Estanilles peat bog, located in the northeastern Iberian peninsula, was studied to determine the anthropogenic changes in the landscape over the past seven millennia. The pollen diagram and sedimentary charcoal analyses from this site permit us to reconstruct the landscape changes in an area of both Mediterranean and Atlantic influence. In addition, Montarenyo ombrotrophic peat bog was studied to strengthen the analysis of data from more recent centuries. This paper attempts a reconstruction of historical cultural landscapes using two complementary palaeobotanical proxies (pollen and charcoal) in high mountain environments. The macroscopic charcoal record shows a fire signal since 7500 cal. b. p. However, the relationship between fire frequency and human impact is not always linear. This divergence is linked to fuel availability and fire activity. Fire has been used repeatedly to clear ground and to maintain open areas, and has been a key tool for the management of these high mountain areas. The intensity of use of the landscape implies the expansion of agricultural areas into higher altitudes, including cereal cultivation above 2,200 m a. s. l., during the Middle Ages. The first clear human influence detected in the pollen percentage data is recorded between 6000 and 7000 cal. b. p. and, until present times, the greatest changes in vegetation and landscape history occurred during periods of particular specialization in socioeconomic activities during the Middle Ages. © 2012 Springer-Verlag.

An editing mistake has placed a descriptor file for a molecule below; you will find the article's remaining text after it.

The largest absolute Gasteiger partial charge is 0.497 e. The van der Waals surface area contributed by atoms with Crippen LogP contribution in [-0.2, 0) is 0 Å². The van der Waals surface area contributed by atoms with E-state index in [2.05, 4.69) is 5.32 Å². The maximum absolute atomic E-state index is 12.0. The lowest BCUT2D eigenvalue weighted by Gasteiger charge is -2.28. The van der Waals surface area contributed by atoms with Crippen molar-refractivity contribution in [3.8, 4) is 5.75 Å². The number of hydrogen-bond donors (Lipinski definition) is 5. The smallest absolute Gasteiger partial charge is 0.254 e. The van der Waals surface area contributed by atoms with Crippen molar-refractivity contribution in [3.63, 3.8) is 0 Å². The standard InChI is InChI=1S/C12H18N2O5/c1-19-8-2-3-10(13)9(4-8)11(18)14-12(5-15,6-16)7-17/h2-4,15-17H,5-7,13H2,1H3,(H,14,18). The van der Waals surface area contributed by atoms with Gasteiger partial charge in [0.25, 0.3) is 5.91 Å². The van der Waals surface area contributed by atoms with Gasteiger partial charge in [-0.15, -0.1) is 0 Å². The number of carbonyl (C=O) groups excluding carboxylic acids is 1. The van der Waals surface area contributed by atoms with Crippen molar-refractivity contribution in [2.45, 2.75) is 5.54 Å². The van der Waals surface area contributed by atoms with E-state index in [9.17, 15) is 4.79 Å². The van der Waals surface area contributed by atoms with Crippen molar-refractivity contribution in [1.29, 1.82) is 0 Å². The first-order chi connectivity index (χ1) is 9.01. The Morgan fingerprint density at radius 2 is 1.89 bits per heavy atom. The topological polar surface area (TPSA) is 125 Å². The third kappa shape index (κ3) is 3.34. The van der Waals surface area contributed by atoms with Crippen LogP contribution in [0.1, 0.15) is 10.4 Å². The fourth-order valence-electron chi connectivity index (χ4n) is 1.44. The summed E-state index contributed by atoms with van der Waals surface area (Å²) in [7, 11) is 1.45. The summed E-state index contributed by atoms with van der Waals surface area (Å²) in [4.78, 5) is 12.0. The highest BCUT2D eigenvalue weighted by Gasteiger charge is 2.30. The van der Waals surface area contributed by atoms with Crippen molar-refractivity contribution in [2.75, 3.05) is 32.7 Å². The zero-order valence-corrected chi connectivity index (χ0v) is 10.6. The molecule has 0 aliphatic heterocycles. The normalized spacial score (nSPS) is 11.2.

- Anthropic action
- Sedimentary charcoal